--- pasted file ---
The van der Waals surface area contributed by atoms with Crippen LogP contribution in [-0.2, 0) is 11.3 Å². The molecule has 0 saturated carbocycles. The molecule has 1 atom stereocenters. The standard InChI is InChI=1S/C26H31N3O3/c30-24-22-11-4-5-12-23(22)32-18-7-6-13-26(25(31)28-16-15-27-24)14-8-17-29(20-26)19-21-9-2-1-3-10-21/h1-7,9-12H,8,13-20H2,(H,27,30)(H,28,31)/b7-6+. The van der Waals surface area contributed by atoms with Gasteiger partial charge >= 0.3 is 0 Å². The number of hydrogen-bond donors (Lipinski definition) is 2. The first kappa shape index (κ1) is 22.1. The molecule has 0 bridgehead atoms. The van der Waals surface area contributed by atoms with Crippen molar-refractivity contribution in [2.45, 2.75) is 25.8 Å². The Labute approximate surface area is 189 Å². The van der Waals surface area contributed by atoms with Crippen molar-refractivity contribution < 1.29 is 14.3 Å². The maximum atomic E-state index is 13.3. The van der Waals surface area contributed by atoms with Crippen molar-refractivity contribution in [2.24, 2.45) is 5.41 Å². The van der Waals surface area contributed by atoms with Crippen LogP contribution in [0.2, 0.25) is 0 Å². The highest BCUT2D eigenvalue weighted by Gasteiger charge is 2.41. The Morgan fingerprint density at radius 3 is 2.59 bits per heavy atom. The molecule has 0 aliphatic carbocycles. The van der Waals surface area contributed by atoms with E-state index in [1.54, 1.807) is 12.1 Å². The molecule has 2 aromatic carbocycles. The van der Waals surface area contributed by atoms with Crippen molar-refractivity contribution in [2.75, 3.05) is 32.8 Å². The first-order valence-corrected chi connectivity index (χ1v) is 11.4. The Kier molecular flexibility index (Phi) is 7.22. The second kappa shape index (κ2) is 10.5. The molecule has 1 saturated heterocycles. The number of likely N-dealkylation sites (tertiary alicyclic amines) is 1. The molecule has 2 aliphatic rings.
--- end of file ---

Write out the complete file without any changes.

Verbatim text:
The van der Waals surface area contributed by atoms with Crippen LogP contribution in [-0.2, 0) is 11.3 Å². The molecule has 0 saturated carbocycles. The molecule has 1 atom stereocenters. The standard InChI is InChI=1S/C26H31N3O3/c30-24-22-11-4-5-12-23(22)32-18-7-6-13-26(25(31)28-16-15-27-24)14-8-17-29(20-26)19-21-9-2-1-3-10-21/h1-7,9-12H,8,13-20H2,(H,27,30)(H,28,31)/b7-6+. The van der Waals surface area contributed by atoms with Gasteiger partial charge >= 0.3 is 0 Å². The number of hydrogen-bond donors (Lipinski definition) is 2. The first kappa shape index (κ1) is 22.1. The molecule has 0 bridgehead atoms. The van der Waals surface area contributed by atoms with Crippen molar-refractivity contribution in [2.45, 2.75) is 25.8 Å². The Labute approximate surface area is 189 Å². The van der Waals surface area contributed by atoms with Crippen molar-refractivity contribution < 1.29 is 14.3 Å². The maximum atomic E-state index is 13.3. The van der Waals surface area contributed by atoms with Crippen molar-refractivity contribution in [2.24, 2.45) is 5.41 Å². The van der Waals surface area contributed by atoms with Crippen LogP contribution in [0.2, 0.25) is 0 Å². The highest BCUT2D eigenvalue weighted by Gasteiger charge is 2.41. The Morgan fingerprint density at radius 3 is 2.59 bits per heavy atom. The molecule has 0 aliphatic carbocycles. The van der Waals surface area contributed by atoms with E-state index in [1.54, 1.807) is 12.1 Å². The molecule has 2 aromatic carbocycles. The van der Waals surface area contributed by atoms with Crippen molar-refractivity contribution in [2.75, 3.05) is 32.8 Å². The first-order valence-corrected chi connectivity index (χ1v) is 11.4. The Kier molecular flexibility index (Phi) is 7.22. The second kappa shape index (κ2) is 10.5. The molecule has 1 saturated heterocycles. The number of likely N-dealkylation sites (tertiary alicyclic amines) is 1. The molecule has 2 aliphatic rings.